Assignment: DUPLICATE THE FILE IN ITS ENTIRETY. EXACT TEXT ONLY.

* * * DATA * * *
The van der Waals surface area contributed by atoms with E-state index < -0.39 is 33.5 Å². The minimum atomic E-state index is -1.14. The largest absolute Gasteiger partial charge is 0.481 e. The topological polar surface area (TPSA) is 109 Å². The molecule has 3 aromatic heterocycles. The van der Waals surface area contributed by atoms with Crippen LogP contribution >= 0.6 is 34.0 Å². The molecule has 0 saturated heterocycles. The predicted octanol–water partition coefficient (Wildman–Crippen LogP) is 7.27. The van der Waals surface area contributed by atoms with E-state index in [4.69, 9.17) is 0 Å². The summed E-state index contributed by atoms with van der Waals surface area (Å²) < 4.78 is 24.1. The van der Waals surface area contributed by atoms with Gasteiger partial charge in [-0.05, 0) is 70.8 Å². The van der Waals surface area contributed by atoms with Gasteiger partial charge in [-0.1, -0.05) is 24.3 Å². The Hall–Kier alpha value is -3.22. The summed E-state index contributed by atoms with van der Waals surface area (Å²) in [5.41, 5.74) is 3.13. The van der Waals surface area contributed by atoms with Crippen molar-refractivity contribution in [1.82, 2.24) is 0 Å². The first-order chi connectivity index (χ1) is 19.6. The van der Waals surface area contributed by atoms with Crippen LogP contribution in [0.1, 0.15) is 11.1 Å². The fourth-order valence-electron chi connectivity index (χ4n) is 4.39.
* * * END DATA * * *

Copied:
The van der Waals surface area contributed by atoms with E-state index < -0.39 is 33.5 Å². The minimum atomic E-state index is -1.14. The largest absolute Gasteiger partial charge is 0.481 e. The topological polar surface area (TPSA) is 109 Å². The molecule has 3 aromatic heterocycles. The van der Waals surface area contributed by atoms with Crippen LogP contribution >= 0.6 is 34.0 Å². The molecule has 0 saturated heterocycles. The predicted octanol–water partition coefficient (Wildman–Crippen LogP) is 7.27. The van der Waals surface area contributed by atoms with E-state index in [4.69, 9.17) is 0 Å². The summed E-state index contributed by atoms with van der Waals surface area (Å²) < 4.78 is 24.1. The van der Waals surface area contributed by atoms with Gasteiger partial charge in [-0.05, 0) is 70.8 Å². The van der Waals surface area contributed by atoms with Gasteiger partial charge in [-0.1, -0.05) is 24.3 Å². The Hall–Kier alpha value is -3.22. The summed E-state index contributed by atoms with van der Waals surface area (Å²) in [5.41, 5.74) is 3.13. The van der Waals surface area contributed by atoms with Crippen molar-refractivity contribution in [1.82, 2.24) is 0 Å². The first-order chi connectivity index (χ1) is 19.6. The van der Waals surface area contributed by atoms with Crippen LogP contribution in [0.1, 0.15) is 11.1 Å². The fourth-order valence-electron chi connectivity index (χ4n) is 4.39.